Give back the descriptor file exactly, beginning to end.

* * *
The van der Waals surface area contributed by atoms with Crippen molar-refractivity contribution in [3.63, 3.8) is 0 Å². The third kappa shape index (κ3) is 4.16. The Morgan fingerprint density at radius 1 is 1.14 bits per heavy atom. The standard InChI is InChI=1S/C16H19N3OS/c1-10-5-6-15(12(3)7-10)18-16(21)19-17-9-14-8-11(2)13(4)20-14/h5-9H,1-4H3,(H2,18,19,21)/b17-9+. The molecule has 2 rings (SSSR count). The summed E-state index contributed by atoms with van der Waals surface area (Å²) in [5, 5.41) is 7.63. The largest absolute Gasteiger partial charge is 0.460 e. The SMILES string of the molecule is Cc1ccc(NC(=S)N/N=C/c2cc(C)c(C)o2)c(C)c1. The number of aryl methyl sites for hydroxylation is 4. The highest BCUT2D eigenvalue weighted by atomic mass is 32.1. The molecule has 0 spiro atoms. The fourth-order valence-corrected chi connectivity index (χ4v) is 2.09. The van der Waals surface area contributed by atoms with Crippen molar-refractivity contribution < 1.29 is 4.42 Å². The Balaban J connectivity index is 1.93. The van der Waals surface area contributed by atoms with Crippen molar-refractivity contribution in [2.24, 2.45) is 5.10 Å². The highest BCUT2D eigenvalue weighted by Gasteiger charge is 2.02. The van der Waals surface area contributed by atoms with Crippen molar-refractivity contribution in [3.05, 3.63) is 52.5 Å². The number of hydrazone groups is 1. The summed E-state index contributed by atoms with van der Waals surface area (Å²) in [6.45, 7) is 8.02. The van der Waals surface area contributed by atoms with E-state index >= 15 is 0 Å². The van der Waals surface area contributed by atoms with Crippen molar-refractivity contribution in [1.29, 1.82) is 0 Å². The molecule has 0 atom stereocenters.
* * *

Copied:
The van der Waals surface area contributed by atoms with Crippen molar-refractivity contribution in [3.63, 3.8) is 0 Å². The third kappa shape index (κ3) is 4.16. The Morgan fingerprint density at radius 1 is 1.14 bits per heavy atom. The standard InChI is InChI=1S/C16H19N3OS/c1-10-5-6-15(12(3)7-10)18-16(21)19-17-9-14-8-11(2)13(4)20-14/h5-9H,1-4H3,(H2,18,19,21)/b17-9+. The molecule has 2 rings (SSSR count). The summed E-state index contributed by atoms with van der Waals surface area (Å²) in [5, 5.41) is 7.63. The largest absolute Gasteiger partial charge is 0.460 e. The SMILES string of the molecule is Cc1ccc(NC(=S)N/N=C/c2cc(C)c(C)o2)c(C)c1. The number of aryl methyl sites for hydroxylation is 4. The highest BCUT2D eigenvalue weighted by atomic mass is 32.1. The molecule has 0 spiro atoms. The fourth-order valence-corrected chi connectivity index (χ4v) is 2.09. The van der Waals surface area contributed by atoms with Crippen molar-refractivity contribution < 1.29 is 4.42 Å². The Balaban J connectivity index is 1.93. The van der Waals surface area contributed by atoms with Crippen molar-refractivity contribution in [2.24, 2.45) is 5.10 Å². The highest BCUT2D eigenvalue weighted by Gasteiger charge is 2.02. The van der Waals surface area contributed by atoms with Crippen molar-refractivity contribution in [3.05, 3.63) is 52.5 Å². The number of hydrazone groups is 1. The summed E-state index contributed by atoms with van der Waals surface area (Å²) in [6.45, 7) is 8.02. The van der Waals surface area contributed by atoms with E-state index >= 15 is 0 Å². The van der Waals surface area contributed by atoms with Crippen molar-refractivity contribution in [1.29, 1.82) is 0 Å². The molecule has 0 atom stereocenters.